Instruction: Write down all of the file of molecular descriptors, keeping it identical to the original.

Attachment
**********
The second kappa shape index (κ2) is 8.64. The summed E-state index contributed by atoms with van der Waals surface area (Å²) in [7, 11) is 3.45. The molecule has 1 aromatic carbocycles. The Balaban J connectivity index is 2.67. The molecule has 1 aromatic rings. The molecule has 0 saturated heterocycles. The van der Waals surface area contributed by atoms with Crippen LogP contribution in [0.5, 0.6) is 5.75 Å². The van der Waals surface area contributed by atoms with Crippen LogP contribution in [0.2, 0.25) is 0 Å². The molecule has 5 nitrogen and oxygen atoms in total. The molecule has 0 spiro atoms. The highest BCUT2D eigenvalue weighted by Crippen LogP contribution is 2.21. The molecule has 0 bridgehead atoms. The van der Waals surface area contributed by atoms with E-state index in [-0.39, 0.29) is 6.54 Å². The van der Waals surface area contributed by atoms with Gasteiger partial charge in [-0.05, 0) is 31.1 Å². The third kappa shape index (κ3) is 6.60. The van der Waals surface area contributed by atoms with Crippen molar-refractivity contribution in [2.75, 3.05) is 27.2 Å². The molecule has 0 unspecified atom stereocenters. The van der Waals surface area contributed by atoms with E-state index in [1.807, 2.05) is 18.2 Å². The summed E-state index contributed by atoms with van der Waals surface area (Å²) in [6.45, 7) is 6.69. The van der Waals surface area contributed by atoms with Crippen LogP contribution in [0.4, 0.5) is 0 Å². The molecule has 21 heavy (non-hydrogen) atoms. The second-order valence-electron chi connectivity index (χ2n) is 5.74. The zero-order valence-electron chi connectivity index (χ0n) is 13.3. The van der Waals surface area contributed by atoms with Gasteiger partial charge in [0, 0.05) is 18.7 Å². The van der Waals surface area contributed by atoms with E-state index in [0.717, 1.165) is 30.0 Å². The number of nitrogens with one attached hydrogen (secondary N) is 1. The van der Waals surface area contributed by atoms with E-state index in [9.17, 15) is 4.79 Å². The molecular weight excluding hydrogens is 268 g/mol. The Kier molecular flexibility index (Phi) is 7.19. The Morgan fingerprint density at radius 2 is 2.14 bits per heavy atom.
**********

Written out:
The second kappa shape index (κ2) is 8.64. The summed E-state index contributed by atoms with van der Waals surface area (Å²) in [7, 11) is 3.45. The molecule has 1 aromatic carbocycles. The Balaban J connectivity index is 2.67. The molecule has 1 aromatic rings. The molecule has 0 saturated heterocycles. The van der Waals surface area contributed by atoms with Crippen LogP contribution in [0.5, 0.6) is 5.75 Å². The van der Waals surface area contributed by atoms with Crippen LogP contribution in [0.2, 0.25) is 0 Å². The molecule has 5 nitrogen and oxygen atoms in total. The molecule has 0 spiro atoms. The highest BCUT2D eigenvalue weighted by Crippen LogP contribution is 2.21. The molecule has 0 bridgehead atoms. The van der Waals surface area contributed by atoms with E-state index in [-0.39, 0.29) is 6.54 Å². The van der Waals surface area contributed by atoms with Gasteiger partial charge in [-0.05, 0) is 31.1 Å². The third kappa shape index (κ3) is 6.60. The van der Waals surface area contributed by atoms with Crippen molar-refractivity contribution in [2.75, 3.05) is 27.2 Å². The molecule has 0 unspecified atom stereocenters. The van der Waals surface area contributed by atoms with E-state index in [1.807, 2.05) is 18.2 Å². The summed E-state index contributed by atoms with van der Waals surface area (Å²) in [6.45, 7) is 6.69. The van der Waals surface area contributed by atoms with Crippen LogP contribution in [0.4, 0.5) is 0 Å². The molecule has 21 heavy (non-hydrogen) atoms. The second-order valence-electron chi connectivity index (χ2n) is 5.74. The zero-order valence-electron chi connectivity index (χ0n) is 13.3. The van der Waals surface area contributed by atoms with Gasteiger partial charge in [0, 0.05) is 18.7 Å². The van der Waals surface area contributed by atoms with E-state index in [0.717, 1.165) is 30.0 Å². The number of nitrogens with one attached hydrogen (secondary N) is 1. The van der Waals surface area contributed by atoms with E-state index in [9.17, 15) is 4.79 Å². The molecular weight excluding hydrogens is 268 g/mol. The Kier molecular flexibility index (Phi) is 7.19. The Morgan fingerprint density at radius 2 is 2.14 bits per heavy atom.